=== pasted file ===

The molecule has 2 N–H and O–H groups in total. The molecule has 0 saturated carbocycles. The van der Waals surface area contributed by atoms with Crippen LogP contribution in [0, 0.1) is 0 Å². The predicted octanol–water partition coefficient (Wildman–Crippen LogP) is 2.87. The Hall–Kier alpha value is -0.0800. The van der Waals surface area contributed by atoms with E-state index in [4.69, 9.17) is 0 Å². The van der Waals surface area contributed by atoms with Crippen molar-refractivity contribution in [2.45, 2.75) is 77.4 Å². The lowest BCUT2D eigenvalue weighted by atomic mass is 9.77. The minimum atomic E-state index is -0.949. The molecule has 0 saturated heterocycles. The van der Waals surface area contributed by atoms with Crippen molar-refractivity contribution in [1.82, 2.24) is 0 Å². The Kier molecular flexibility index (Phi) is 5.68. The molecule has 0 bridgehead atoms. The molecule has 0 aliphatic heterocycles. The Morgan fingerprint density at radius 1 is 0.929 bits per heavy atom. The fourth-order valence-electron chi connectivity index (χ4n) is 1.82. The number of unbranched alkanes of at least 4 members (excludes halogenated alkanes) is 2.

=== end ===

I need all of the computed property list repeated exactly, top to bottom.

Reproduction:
The molecule has 2 N–H and O–H groups in total. The molecule has 0 saturated carbocycles. The van der Waals surface area contributed by atoms with Crippen LogP contribution in [0, 0.1) is 0 Å². The predicted octanol–water partition coefficient (Wildman–Crippen LogP) is 2.87. The Hall–Kier alpha value is -0.0800. The van der Waals surface area contributed by atoms with E-state index in [4.69, 9.17) is 0 Å². The van der Waals surface area contributed by atoms with Crippen molar-refractivity contribution in [2.45, 2.75) is 77.4 Å². The lowest BCUT2D eigenvalue weighted by atomic mass is 9.77. The minimum atomic E-state index is -0.949. The molecule has 0 saturated heterocycles. The van der Waals surface area contributed by atoms with Crippen molar-refractivity contribution in [1.82, 2.24) is 0 Å². The Kier molecular flexibility index (Phi) is 5.68. The molecule has 0 bridgehead atoms. The molecule has 0 aliphatic heterocycles. The Morgan fingerprint density at radius 1 is 0.929 bits per heavy atom. The fourth-order valence-electron chi connectivity index (χ4n) is 1.82. The number of unbranched alkanes of at least 4 members (excludes halogenated alkanes) is 2.